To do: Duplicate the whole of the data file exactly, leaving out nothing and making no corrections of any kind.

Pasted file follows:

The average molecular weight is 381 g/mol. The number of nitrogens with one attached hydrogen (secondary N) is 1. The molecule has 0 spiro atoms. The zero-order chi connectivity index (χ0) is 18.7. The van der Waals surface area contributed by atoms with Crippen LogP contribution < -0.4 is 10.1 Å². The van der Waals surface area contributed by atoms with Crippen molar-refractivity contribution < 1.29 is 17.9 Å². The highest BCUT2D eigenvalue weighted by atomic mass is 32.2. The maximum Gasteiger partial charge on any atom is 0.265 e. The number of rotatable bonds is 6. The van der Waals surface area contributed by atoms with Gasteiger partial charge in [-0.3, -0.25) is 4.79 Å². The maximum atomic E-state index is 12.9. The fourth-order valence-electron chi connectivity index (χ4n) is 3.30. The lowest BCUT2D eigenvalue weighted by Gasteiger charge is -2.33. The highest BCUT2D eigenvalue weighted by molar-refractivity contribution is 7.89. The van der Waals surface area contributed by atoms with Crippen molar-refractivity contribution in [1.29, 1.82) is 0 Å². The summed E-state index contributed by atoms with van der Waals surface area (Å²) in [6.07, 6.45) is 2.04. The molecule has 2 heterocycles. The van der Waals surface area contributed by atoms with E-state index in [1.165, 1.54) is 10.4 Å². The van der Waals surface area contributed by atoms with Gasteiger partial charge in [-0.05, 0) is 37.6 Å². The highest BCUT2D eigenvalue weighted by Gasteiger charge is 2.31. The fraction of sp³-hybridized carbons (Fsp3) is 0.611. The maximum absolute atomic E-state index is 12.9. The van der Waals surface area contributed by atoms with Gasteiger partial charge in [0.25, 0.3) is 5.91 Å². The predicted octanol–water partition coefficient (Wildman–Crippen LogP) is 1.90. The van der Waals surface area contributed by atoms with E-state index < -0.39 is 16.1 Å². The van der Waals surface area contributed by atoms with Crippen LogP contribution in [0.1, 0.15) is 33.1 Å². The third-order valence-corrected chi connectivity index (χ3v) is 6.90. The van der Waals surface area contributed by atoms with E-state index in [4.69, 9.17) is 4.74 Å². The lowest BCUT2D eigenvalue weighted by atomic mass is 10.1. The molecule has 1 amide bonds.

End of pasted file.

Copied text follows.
The average molecular weight is 381 g/mol. The number of nitrogens with one attached hydrogen (secondary N) is 1. The molecule has 0 spiro atoms. The zero-order chi connectivity index (χ0) is 18.7. The van der Waals surface area contributed by atoms with Crippen LogP contribution < -0.4 is 10.1 Å². The van der Waals surface area contributed by atoms with Crippen molar-refractivity contribution < 1.29 is 17.9 Å². The highest BCUT2D eigenvalue weighted by atomic mass is 32.2. The maximum Gasteiger partial charge on any atom is 0.265 e. The number of rotatable bonds is 6. The van der Waals surface area contributed by atoms with Gasteiger partial charge in [-0.3, -0.25) is 4.79 Å². The maximum atomic E-state index is 12.9. The fourth-order valence-electron chi connectivity index (χ4n) is 3.30. The lowest BCUT2D eigenvalue weighted by Gasteiger charge is -2.33. The highest BCUT2D eigenvalue weighted by molar-refractivity contribution is 7.89. The van der Waals surface area contributed by atoms with Crippen molar-refractivity contribution in [1.29, 1.82) is 0 Å². The summed E-state index contributed by atoms with van der Waals surface area (Å²) in [6.07, 6.45) is 2.04. The molecule has 2 heterocycles. The van der Waals surface area contributed by atoms with E-state index in [1.165, 1.54) is 10.4 Å². The van der Waals surface area contributed by atoms with Gasteiger partial charge in [-0.05, 0) is 37.6 Å². The highest BCUT2D eigenvalue weighted by Gasteiger charge is 2.31. The fraction of sp³-hybridized carbons (Fsp3) is 0.611. The maximum absolute atomic E-state index is 12.9. The van der Waals surface area contributed by atoms with Gasteiger partial charge in [0.25, 0.3) is 5.91 Å². The predicted octanol–water partition coefficient (Wildman–Crippen LogP) is 1.90. The van der Waals surface area contributed by atoms with E-state index < -0.39 is 16.1 Å². The van der Waals surface area contributed by atoms with Crippen LogP contribution in [0.1, 0.15) is 33.1 Å². The third-order valence-corrected chi connectivity index (χ3v) is 6.90. The van der Waals surface area contributed by atoms with E-state index in [4.69, 9.17) is 4.74 Å². The lowest BCUT2D eigenvalue weighted by atomic mass is 10.1. The molecule has 1 amide bonds.